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Michael's Minute: Predictions

I've learned a lot about the desktop Linux business over the last year that we've been doing I've talked with industry experts, consumers, CEOs from many of the major software and hardware companies and our own Insiders. Using the knowledge I've learned from these people, I'm going to make a few predictions about what you'll see in the desktop computer business in the upcoming year.

1) PCs will cost $0.00

Customers will soon be provided with free computers if they sign-up for services. With the price of computers finally under $200, offers will start emerging that will provide a complimentary PC when committing to services such as Internet connectivity, cable, online banking, or even a software service similar to our Click-N-Run Warehouse, which provides all the basic software needed for a flat fee. This is similar to the cell phone business which provides a free or heavily subsidized phone, if you'll promise to stick with their service for an extended period of time. AOL might be a likely candidate as they watch subscriber numbers plateau. Sign up for a 2 year commitment with AOL and receive an AOL-equipped computer. Plummeting hardware prices are going to make different business propositions related to PC ownership possible.†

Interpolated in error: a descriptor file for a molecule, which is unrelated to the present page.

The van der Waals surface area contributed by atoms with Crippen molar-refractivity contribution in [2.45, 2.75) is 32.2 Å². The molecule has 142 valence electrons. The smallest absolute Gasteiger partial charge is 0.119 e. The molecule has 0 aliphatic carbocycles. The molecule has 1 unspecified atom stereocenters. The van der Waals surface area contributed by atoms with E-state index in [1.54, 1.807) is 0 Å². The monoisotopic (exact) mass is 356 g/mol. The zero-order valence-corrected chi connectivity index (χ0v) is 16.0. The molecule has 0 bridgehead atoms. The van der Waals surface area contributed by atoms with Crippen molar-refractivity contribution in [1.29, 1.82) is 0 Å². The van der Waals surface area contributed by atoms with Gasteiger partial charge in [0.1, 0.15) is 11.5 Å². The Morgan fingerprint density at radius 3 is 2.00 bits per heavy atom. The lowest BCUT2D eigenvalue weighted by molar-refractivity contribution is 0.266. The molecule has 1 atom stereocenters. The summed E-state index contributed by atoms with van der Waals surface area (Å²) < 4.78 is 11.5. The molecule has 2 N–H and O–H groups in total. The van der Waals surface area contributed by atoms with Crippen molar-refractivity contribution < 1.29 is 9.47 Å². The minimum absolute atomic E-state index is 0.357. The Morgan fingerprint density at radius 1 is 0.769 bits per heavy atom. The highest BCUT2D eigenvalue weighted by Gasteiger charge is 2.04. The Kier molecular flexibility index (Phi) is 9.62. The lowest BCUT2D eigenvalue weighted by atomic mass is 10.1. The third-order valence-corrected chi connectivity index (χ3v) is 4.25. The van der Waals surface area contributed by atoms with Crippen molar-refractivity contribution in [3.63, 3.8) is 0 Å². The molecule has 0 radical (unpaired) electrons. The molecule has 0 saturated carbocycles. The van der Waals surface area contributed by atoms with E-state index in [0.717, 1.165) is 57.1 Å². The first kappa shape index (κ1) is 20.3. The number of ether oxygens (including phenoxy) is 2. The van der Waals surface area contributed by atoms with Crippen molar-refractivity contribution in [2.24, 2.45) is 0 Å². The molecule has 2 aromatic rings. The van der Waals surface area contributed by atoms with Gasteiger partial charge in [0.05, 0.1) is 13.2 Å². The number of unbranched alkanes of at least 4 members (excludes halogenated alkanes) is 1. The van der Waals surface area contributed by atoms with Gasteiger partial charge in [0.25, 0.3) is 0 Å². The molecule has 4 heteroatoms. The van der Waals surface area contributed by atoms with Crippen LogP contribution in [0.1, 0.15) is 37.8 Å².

2) Microsoft Windows XPLite†

You'll see a series of design wins for Linux powering many of the sub-$500 computers as you've seen with The cost of hardware is dropping so steeply, that manufacturers are unwilling to pay Microsoft $100 per copy of Microsoft Windows XP as well as deal with their onerous auditing and accounting demands which make the true price much higher. In the second half of 2003, Microsoft will unveil XPL which is a stripped down version of Microsoft Windows XP designed to be less than half the price of the current operating system licensing. This still won't be cheap enough for the majority of hardware manufacturers and by the end of Ď03 Linux will be firmly entrenched in the low-end market.

Microsoft won't be happy about doing this (and giving up their monopolistic windfall profit margins), but because LindowsOS and others are bringing choice to the desktop computer, they'll be forced to.†

3) Desktop Linux Adoption Will Achieve 10%

According to Netcraft, more than half of the web servers today are running Linux. Most of the server operators selected Linux because of its low-cost and robustness. Those same compelling factors will propel the adoption of Linux on the desktop in schools, in homes and in cost-conscience businesses around the globe. Since it does take a bit more inertia to standardize an office or household with Linux than a headless, faceless server, the adoption will be a bit slower than we saw on the server side, but will still see healthy growth. If you want to see it first hand, plan to attend the Desktop Linux Summit February 20-21st in San Diego.†

4) Return of the Windows Wars

In the 80s, there was healthy competition as many companies offered windows based products. Microsoft's ferocious competition and illegal tactics eventually wiped out these companies and their window manager products. This year we'll see several of the larger hardware companies adopt their own window managers based on Linux which will invigorate the software business with some much needed competition. Can you imagine a car company that didn't design the interior of cars they manufactured?